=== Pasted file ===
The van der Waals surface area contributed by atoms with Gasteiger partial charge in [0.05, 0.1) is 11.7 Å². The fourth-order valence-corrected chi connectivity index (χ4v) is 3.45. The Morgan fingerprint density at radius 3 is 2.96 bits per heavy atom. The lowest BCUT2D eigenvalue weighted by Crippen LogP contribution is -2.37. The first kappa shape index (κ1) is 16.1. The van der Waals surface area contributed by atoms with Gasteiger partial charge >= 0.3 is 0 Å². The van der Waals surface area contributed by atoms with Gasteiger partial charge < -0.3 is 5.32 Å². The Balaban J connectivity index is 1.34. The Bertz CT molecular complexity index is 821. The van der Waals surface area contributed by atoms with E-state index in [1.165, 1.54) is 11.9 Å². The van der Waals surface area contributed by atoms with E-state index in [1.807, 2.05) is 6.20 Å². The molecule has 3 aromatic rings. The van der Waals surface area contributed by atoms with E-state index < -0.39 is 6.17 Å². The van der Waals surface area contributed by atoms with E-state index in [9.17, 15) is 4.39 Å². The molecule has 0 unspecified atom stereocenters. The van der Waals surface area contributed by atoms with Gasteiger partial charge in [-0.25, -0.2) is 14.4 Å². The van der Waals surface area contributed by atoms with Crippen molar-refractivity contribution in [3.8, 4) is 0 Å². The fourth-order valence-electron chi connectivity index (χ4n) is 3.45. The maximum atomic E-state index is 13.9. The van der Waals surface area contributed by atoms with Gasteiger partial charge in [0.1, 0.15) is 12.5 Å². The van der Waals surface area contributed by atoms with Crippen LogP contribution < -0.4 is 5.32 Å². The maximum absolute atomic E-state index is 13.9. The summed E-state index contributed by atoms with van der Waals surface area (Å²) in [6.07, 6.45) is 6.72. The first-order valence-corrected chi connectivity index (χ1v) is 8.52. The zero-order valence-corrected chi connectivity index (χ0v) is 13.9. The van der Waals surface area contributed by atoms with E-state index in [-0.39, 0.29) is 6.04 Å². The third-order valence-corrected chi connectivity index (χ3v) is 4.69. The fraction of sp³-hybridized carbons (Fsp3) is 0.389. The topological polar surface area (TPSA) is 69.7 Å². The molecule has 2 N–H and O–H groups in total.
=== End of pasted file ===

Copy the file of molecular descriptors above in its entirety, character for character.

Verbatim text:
The van der Waals surface area contributed by atoms with Gasteiger partial charge in [0.05, 0.1) is 11.7 Å². The fourth-order valence-corrected chi connectivity index (χ4v) is 3.45. The Morgan fingerprint density at radius 3 is 2.96 bits per heavy atom. The lowest BCUT2D eigenvalue weighted by Crippen LogP contribution is -2.37. The first kappa shape index (κ1) is 16.1. The van der Waals surface area contributed by atoms with Gasteiger partial charge >= 0.3 is 0 Å². The van der Waals surface area contributed by atoms with Gasteiger partial charge < -0.3 is 5.32 Å². The Balaban J connectivity index is 1.34. The Bertz CT molecular complexity index is 821. The van der Waals surface area contributed by atoms with E-state index in [1.165, 1.54) is 11.9 Å². The van der Waals surface area contributed by atoms with E-state index in [1.807, 2.05) is 6.20 Å². The molecule has 3 aromatic rings. The van der Waals surface area contributed by atoms with E-state index < -0.39 is 6.17 Å². The van der Waals surface area contributed by atoms with E-state index in [9.17, 15) is 4.39 Å². The molecule has 0 unspecified atom stereocenters. The van der Waals surface area contributed by atoms with Gasteiger partial charge in [-0.25, -0.2) is 14.4 Å². The van der Waals surface area contributed by atoms with Crippen molar-refractivity contribution in [3.8, 4) is 0 Å². The fourth-order valence-electron chi connectivity index (χ4n) is 3.45. The maximum atomic E-state index is 13.9. The van der Waals surface area contributed by atoms with Gasteiger partial charge in [0.1, 0.15) is 12.5 Å². The van der Waals surface area contributed by atoms with Crippen LogP contribution < -0.4 is 5.32 Å². The maximum absolute atomic E-state index is 13.9. The summed E-state index contributed by atoms with van der Waals surface area (Å²) in [6.07, 6.45) is 6.72. The first-order valence-corrected chi connectivity index (χ1v) is 8.52. The zero-order valence-corrected chi connectivity index (χ0v) is 13.9. The van der Waals surface area contributed by atoms with E-state index in [-0.39, 0.29) is 6.04 Å². The third-order valence-corrected chi connectivity index (χ3v) is 4.69. The fraction of sp³-hybridized carbons (Fsp3) is 0.389. The topological polar surface area (TPSA) is 69.7 Å². The molecule has 2 N–H and O–H groups in total.